“The president, as you know, doesn’t have the ability to just create federal law, and he would need a number of other individuals to come together to help make that happen,” Sanders said.
The president on Monday also reiterated his support for strengthening background checks, although Sanders declined to elaborate on whether the president supports universal background checks, which would require federal involvement in private gun sale transactions and at gun shows.
The White House is backing a bill in Congress that would incentivize the use of the current criminal background checks system without expanding it. The NRA opposes expanding background checks.
In the near term, the White House says it will focus on training and arming some school officials — a highly controversial idea.
The Department of Justice will launch a voluntary program aimed at matching schools with state and local law enforcement officials to provide “rigorous firearm training to qualified personnel.”
The administration is looking to support the transition of law enforcement officials into education careers and is calling on states to enforce new measures that would allow them to take firearms away from people they deem potential threats.
And the Justice Department is reviewing whether it can use the regulatory process to ban bump stocks, a device that allows certain semi-automatic weapons to fire more rapidly. The NRA opposes banning the sale of bump stocks.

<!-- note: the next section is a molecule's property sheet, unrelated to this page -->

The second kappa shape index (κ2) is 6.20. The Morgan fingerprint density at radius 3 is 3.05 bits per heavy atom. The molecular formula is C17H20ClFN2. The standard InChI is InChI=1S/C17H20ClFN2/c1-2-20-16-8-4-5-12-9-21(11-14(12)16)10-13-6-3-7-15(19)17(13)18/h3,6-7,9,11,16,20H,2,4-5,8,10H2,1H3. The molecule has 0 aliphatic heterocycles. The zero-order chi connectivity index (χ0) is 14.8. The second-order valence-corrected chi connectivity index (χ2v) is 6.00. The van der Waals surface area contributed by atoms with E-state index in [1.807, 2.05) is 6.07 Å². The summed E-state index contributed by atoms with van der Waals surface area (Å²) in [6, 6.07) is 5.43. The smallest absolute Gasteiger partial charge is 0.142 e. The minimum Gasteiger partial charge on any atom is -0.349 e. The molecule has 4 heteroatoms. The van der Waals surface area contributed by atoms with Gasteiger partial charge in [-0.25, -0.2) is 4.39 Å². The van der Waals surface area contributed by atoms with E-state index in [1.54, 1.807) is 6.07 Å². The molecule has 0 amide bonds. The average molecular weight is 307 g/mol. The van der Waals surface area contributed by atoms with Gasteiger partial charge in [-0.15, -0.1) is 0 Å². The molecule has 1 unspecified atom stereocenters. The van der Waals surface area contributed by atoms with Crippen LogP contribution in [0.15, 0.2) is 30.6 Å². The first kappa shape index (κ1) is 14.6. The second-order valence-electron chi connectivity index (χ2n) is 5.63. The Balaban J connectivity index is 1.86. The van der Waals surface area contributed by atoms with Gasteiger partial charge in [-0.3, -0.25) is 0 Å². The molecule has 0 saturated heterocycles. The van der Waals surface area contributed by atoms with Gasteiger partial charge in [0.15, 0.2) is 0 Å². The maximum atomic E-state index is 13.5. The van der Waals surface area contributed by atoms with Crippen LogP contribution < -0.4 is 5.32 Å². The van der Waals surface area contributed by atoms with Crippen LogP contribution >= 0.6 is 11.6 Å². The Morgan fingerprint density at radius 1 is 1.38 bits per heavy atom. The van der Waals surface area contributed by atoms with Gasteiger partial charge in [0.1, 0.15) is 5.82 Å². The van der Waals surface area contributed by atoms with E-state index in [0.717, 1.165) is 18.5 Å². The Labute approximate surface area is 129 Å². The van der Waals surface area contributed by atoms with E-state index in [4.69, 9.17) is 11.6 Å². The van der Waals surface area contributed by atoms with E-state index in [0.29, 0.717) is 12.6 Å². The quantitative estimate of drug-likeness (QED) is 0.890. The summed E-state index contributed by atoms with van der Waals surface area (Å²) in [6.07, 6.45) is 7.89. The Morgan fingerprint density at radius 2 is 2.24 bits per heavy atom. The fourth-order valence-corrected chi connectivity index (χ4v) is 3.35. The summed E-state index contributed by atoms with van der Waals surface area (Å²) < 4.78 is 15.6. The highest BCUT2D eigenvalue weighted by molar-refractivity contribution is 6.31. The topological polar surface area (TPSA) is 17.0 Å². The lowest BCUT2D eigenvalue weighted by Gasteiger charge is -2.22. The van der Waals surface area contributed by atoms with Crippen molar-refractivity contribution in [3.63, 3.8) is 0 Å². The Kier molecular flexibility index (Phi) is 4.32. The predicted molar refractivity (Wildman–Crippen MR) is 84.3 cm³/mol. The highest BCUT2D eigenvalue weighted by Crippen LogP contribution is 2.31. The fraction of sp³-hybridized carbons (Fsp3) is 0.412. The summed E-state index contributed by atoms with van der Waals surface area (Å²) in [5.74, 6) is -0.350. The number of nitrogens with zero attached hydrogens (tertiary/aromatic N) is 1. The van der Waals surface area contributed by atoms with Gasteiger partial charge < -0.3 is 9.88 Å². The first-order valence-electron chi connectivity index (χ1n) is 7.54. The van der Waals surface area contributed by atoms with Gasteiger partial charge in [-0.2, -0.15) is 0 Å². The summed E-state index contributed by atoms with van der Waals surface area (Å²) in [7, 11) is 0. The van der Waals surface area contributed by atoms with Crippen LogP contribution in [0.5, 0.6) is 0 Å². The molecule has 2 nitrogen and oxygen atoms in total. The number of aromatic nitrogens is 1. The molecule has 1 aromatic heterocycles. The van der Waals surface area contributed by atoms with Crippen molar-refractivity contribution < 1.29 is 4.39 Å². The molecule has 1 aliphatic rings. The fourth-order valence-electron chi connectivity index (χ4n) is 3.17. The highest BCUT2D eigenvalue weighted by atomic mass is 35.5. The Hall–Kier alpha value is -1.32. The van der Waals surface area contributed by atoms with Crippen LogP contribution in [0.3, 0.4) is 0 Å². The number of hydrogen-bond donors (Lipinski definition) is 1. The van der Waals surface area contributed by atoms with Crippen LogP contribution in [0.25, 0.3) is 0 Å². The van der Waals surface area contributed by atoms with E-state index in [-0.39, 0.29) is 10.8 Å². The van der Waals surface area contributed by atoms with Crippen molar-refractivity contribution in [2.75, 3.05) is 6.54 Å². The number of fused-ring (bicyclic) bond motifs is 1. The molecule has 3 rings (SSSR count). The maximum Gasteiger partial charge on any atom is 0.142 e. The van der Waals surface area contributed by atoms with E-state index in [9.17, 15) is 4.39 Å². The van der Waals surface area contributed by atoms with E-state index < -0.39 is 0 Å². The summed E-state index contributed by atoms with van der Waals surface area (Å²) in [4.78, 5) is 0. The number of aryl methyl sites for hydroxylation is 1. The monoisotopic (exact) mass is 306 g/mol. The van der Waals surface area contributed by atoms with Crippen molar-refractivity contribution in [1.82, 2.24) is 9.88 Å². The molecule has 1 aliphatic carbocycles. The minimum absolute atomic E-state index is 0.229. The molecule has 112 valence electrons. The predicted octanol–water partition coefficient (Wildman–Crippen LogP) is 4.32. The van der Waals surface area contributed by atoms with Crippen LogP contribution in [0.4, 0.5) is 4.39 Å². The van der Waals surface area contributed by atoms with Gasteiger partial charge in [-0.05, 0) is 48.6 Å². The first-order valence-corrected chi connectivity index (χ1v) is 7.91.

“What he is pushing forward are things that can immediately be accomplished, either through the administration or that have broad base bipartisan support in Congress,” Sanders said. “But that doesn’t mean that he has wiped away some of those other things that we’re still looking at how best we can move forward on.”
The White House has tapped Education Secretary Betsy DeVos to lead a federal commission to determine how best to address gun violence in schools.
That effort got off to a rocky start after DeVos struggled through a “60 Minutes” interview on Sunday, in which she had a hard time answering basic questions about the education system and appeared conflicted on Trump’s proposal to arm some teachers.
“That should be an option for states and communities to consider,” DeVos said. “And I hesitate to think of, like, my first-grade teacher, Mrs. Zorhoff, I couldn’t ever imagine her having a gun and being trained in that way.”
“But for those who are — who are capable this is one solution that can and should be considered,” she said. “But no one size fits all.”
Trump has in the past criticized so-called blue ribbon commissions, like the one DeVos is leading on school safety, saying they are used by bureaucrats to kick the can down the road.
The White House said Monday that Trump, not DeVos, would be the face of the administration’s push on new gun proposals.
“I think the president is going to be the lead on school safety when it comes to this administration,” Sanders said. “He certainly has been since the process has begun, and he’ll continue to lead on it as we move forward.”